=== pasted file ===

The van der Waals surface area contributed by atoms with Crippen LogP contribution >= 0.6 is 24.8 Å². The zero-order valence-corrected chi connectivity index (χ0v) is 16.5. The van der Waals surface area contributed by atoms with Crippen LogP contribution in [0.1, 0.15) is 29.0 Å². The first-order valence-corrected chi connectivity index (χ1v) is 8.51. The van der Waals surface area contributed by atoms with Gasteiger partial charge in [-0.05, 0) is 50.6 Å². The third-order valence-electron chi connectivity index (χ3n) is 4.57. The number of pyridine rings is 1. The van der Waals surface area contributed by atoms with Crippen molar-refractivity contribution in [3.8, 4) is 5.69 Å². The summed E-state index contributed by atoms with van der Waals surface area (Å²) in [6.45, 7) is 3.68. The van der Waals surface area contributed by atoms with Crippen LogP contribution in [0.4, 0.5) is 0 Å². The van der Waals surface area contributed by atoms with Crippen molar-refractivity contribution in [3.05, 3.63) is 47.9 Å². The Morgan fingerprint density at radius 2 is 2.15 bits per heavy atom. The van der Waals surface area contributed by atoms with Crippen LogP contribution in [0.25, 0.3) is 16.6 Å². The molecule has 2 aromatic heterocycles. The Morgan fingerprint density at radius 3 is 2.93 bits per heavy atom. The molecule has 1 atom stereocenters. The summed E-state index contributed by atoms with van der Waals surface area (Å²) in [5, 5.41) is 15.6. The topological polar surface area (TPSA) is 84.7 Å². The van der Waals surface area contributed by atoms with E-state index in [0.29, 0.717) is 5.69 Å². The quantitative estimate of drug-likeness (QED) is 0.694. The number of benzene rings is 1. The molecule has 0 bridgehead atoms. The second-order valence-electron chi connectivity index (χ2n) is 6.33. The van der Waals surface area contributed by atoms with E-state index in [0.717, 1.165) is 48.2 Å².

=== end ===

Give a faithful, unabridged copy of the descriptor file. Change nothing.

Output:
The van der Waals surface area contributed by atoms with Crippen LogP contribution >= 0.6 is 24.8 Å². The zero-order valence-corrected chi connectivity index (χ0v) is 16.5. The van der Waals surface area contributed by atoms with Crippen LogP contribution in [0.1, 0.15) is 29.0 Å². The first-order valence-corrected chi connectivity index (χ1v) is 8.51. The van der Waals surface area contributed by atoms with Gasteiger partial charge in [-0.05, 0) is 50.6 Å². The third-order valence-electron chi connectivity index (χ3n) is 4.57. The number of pyridine rings is 1. The van der Waals surface area contributed by atoms with Crippen molar-refractivity contribution in [3.8, 4) is 5.69 Å². The summed E-state index contributed by atoms with van der Waals surface area (Å²) in [6.45, 7) is 3.68. The van der Waals surface area contributed by atoms with Crippen LogP contribution in [0.4, 0.5) is 0 Å². The van der Waals surface area contributed by atoms with Crippen molar-refractivity contribution in [3.05, 3.63) is 47.9 Å². The Morgan fingerprint density at radius 2 is 2.15 bits per heavy atom. The van der Waals surface area contributed by atoms with Crippen LogP contribution in [0.25, 0.3) is 16.6 Å². The molecule has 2 aromatic heterocycles. The Morgan fingerprint density at radius 3 is 2.93 bits per heavy atom. The molecule has 1 atom stereocenters. The summed E-state index contributed by atoms with van der Waals surface area (Å²) in [5, 5.41) is 15.6. The topological polar surface area (TPSA) is 84.7 Å². The van der Waals surface area contributed by atoms with E-state index in [0.29, 0.717) is 5.69 Å². The quantitative estimate of drug-likeness (QED) is 0.694. The number of benzene rings is 1. The molecule has 0 bridgehead atoms. The second-order valence-electron chi connectivity index (χ2n) is 6.33. The van der Waals surface area contributed by atoms with E-state index in [0.717, 1.165) is 48.2 Å².